‘Inclusive Leadership’ looks like one for the #BAMEed and #WomenEd book shelf for sure, but not to be dismissed by any in SLT, ever again methinks! The CMI say of this book: “The most successful organisations are those with the most diverse and engaged workforces. Studies show an 80 per cent improvement in business performance among those with high diversity levels. When people feel included and able to reach their full potential, they are more engaged, more productive and often more creative. Inclusive Leadership will help you drive culture change using organisational development principles”[i]. Just what the head teacher should have ordered perhaps?

Have you ever got jaded by the amount of policy updates you get through as a school leader? Or DfE/Ofsted induced changes you are made to feel you have to jump through the hoops for? Have your staff lost the will to live and find it hard to respond with enthusiasm and motivation when change is ushered in? Then maybe ‘Disruption Denial’ is a book for you and your team. They say at least recognizing you have a problem is a step towards solving it. So here you go!

Under the heading of ‘Commuter Reads’, the CMI draws our attention to another one for #WomenEd advocates: ‘The Paula Principle”. They explain (what WE know already!): “An expert on innovation and work argues that many highly capable women are not being recognised, and that this harms businesses, societies, and individuals alike. Whereas The Peter Principle, a four-million–copy bestseller from the 1960s, argued that most (male) workers will inevitably be promoted to one level beyond their competence, Tom Schuller shows how women today face the opposite scenario: their skills are being wasted.”[ii]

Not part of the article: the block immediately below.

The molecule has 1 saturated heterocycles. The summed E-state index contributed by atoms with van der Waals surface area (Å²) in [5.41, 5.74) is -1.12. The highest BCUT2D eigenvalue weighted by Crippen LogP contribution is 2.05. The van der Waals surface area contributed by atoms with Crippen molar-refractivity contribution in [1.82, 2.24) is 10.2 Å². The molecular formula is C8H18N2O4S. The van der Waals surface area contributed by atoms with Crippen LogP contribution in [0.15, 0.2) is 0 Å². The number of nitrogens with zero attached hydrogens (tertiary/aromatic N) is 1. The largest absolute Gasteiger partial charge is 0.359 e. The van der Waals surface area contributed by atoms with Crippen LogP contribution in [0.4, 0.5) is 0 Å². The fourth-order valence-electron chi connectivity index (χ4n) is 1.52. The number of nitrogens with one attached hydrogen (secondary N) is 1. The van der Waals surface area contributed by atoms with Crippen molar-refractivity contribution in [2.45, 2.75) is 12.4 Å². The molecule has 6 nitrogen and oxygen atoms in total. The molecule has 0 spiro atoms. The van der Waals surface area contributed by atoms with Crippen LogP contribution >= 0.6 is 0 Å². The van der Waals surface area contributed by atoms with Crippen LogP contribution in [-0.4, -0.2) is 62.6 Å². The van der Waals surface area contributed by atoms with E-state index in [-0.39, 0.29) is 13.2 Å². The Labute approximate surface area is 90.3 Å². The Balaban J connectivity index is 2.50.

Another tome in futurology, ‘Megatech’ comes next on the list – one to help you consider, along with scientists, industry leaders and science fiction writers, what the world, or possibly your school and classroom will look like by 2050 and how you will manage it. Probably a step beyond dinner supervisors floating the school corridors on invisible hovercraft no doubt. Perhaps Matrix style lessons where children don’t even need to get out of bed and come to school? Learning can just be downloaded digitally via the ether?

Next, ever wondered how Steve Jobs, Marie Curie or Thomas Edison might have run your school if they were on SLT or made the leap to headship? Well, now’s your chance, ‘Think Like an Innovator’ will help you consider how!

Finally, in this category, comes one we all need on a daily basis for when we think to ourselves, “I could have said that better!” Perhaps you had to give a teacher some feedback on their obs and didn’t get quite the response you were looking for? Well, “The Emotional Intelligence Pocketbook” could be just for you! What everyone in a managerial position needs. In bucket loads!

Finally, finally, in the last category of all, come five books recommended for those new or aspiring managers among you already on the stairway to leadership and management heaven by way of some kind of CPD course (see more at Books recommended here include: ‘Potential’ (to help you assess your strengths – essential when carrying out a leadership needs analysis for an MA Education L&M course!); ‘Happy Working Relationships’ by Simon Jones – a guide to people management intertwined with current employment law – remind yourself on how to survive in the staffroom and not lose your job; the ‘Harvard Business Review’s Manager’s Handbook’ – an essential ‘Bible’ for all would-be managers covering everything from finance and strategy to recruitment and emotional intelligence – the very thing every English teacher stepping up to HoD needs under their Christmas tree this 25th; and, ‘Brilliant Coaching 3rd Edition’ – you all know how coaching and mentoring is the new appraisal post lesson obs, so don’t be shy.

And that’s all folks (well, not quite, I did leave a few out – see for the full short list under category headings).

What books would you recommend for new or aspiring school leaders and managers?